The two main characters are Esk and Granny Weatherwax. Esk is the girl who accidentally got wizard powers. She’s eight years old in most of the story, but except for a few moments of childish petulance/impulsiveness, she seems a lot older. She’s very intelligent and naturally good at a lot of things (probably the wizard power, but still), and I frequently forgot she was so young. She was the kind of “everybody underestimates me but I still come out on top” character that I love to read about.

Granny Weatherwax is the town witch. She knows a lot of stuff about herbs and magic and such, but her magic is just as much convincing people she’s magical (muttering nonsense “charms” and such) as actually doing magic. She very much has an air of being Too Old For This Nonsense but at the same time an attitude of Everything Will Bend To My Will Or I Will Make It Do So. And she can be very intimidating.

When you write it out, the plot is very simple. Esk gets wizard powers as a baby, Granny Weatherwax tries to turn her into a witch, but when the wizard powers get too much they decide to take her to the wizard school and convince them to take on their first female student so Esk can learn to be a wizard. But it’s the adventures along the way and the fascinating side characters that make it interesting.

For one thing, Esk and Granny Weatherwax keep getting separated. Esk is busy making her own way towards the Unseen University, wizard magic helping her along, and Granny Weatherwax spends a lot of the book annoyedly trying to find her. They both encounter interesting people and have unique takes on everything.

And while I’m on the subject of unique takes – this book has some of the best turns of phrase I’ve ever read. They’re creative ways of describing things and often don’t fit into the magical Discworld at all. Such as “a light that would make Stephen Spielberg reach for his copyright lawyer.” There’s a lot of lines like that, and a lot of really creative descriptions, and it’s overall delightful to read.

In short, I throughly enjoyed this foray into the Discworld, and I intend to return to it again. Maybe not with the next book in the series, since I’ve heard the Discworld books can pretty much be read in any order, but I’m sure my local library will have a few of these books that I could get my hands on.

The Witches Sub-Series:

  1. Equal Rites
  2. Wyrd Sisters
  3. Witches Abroad
  4. Lords and Ladies
  5. Maskerade
  6. The Sea and Little Fishes
  7. Carpe Jugulum

The Discworld Series:

There are over 40 books in this series. Just check out Goodreads’ list.

Fantasy

Review: Ice Massacre

Book cover trigger warning: Blood

Cover of "Ice Massacre," featuring an underwater image of a mermaid's tail with blood billowing off the fins.
Image from Tiana Warner

Title: Ice Massacre

Series: Mermaids of Eriana Kwai #1

Author: Tiana Warner

Genre: Fantasy

Trigger Warnings: Blood, violence, character death

Back Cover:

A mermaid’s supernatural beauty serves one purpose: to lure a sailor to his death.

The Massacre is supposed to bring peace to Eriana Kwai. Every year, the island sends its warriors to battle these hostile sea demons. Every year, the warriors fail to return. Desperate for survival, the island must decide on a new strategy. Now, the fate of Eriana Kwai lies in the hands of twenty battle-trained girls and their resistance to a mermaid’s allure.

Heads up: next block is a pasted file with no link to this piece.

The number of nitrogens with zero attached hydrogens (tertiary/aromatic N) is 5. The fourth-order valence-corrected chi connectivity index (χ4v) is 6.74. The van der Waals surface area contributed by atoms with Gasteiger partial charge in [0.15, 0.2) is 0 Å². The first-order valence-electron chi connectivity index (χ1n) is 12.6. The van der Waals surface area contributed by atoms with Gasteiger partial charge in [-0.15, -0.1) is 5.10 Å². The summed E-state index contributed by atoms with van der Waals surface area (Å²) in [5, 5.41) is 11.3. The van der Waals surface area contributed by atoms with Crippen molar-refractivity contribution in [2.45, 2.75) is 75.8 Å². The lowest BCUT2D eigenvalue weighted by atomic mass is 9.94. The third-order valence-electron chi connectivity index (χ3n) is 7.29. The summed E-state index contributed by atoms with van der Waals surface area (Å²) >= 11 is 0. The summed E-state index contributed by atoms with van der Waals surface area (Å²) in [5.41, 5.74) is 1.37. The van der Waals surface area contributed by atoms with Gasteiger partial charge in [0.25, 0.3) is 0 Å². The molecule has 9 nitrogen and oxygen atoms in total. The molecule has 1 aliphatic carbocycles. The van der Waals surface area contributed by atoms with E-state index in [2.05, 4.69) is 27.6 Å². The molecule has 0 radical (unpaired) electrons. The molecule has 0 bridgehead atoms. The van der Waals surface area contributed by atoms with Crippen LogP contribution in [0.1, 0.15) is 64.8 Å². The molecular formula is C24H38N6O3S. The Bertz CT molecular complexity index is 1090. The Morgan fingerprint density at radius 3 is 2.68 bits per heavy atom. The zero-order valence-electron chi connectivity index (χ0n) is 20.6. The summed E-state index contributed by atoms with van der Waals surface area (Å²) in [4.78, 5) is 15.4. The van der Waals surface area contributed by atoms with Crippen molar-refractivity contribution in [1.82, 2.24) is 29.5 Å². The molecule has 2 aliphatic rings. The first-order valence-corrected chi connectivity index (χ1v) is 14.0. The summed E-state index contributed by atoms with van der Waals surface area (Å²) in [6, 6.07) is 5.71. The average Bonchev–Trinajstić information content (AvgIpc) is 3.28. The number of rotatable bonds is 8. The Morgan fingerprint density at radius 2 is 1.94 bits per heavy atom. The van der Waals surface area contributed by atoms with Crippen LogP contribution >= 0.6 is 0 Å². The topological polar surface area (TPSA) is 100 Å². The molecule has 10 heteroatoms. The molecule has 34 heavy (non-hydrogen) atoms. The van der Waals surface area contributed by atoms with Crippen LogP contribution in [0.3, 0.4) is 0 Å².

Eighteen-year-old Meela has already lost her brother to the Massacre, and she has lived with a secret that’s haunted her since childhood. For any hope of survival, she must overcome the demons of her past and become a ruthless mermaid killer.

For the first time, Eriana Kwai’s Massacre warriors are female, and Meela must fight for her people’s freedom on the Pacific Ocean’s deadliest battleground.

Review:

I have mixed feelings about this book. On one hand, it was one of the most engaging books I’ve read in a while. On the other, it was kind of like a gory mess that I couldn’t look away from.

I got a free copy of Ice Massacre … somewhere. I don’t even remember where at this point. But I read it in three days, which is very fast for me lately. It’s definitely an engaging read, the kind that draws you in and makes you have to know how it ends.

Which is interesting, since I didn’t really get much of a feel for Meela, even though she was a narrator. There was an extended flashback at the beginning that gave some insight into her past and actually a pretty good understanding of her as a 10-year-old. But 18-year-old Meela is not a very robust character – character took a back seat to all the drama happening. That’s not to say I didn’t like her, because I did, and I was rooting for her. She just wasn’t a character with a lot of depth.

What really kept me so into the book was all the action and drama. The majority of the book takes place on the mermaid-hunting ship, so there’s a lot of mermaid attacks (which somehow managed to feel unique even though they were basically the same thing every time). There was also a remarkable amount of drama as mean girl/popular asshole Dani grows more and more unhinged.

Dani was actually my biggest problem with the book. And it’s not that she’s a bad character – on the contrary, she made a great antagonist. Characters like her, though – the one that’s absolutely horrible to the main character (and others) but always gets away with it – get under my skin. I hated her. Which, I suppose, is the point. But even though characters like her make for good reading, they bother me, and that was a strike against the book for me. You may have a different reaction.

Also, this is a very violent book. A lot of blood, a lot of gory injuries and gorier deaths. I normally don’t mind violent books, and this was almost too much for me (although to be fair, I haven’t read a super violent book in a while). So be warned – if you don’t have a stomach for gore and death, this is not the book for you.

Overall, this was a good book. Not fantastic, but definitely better than average, and an extremely engaging and absorbing read. I rooted for the protagonists and wanted to see how it ended. But I wasn’t really invested enough to read the rest of the series. If they fall into my lap like Ice Massacre did, I’ll definitely give them a shot, but I’m not going to go out of my way for book two.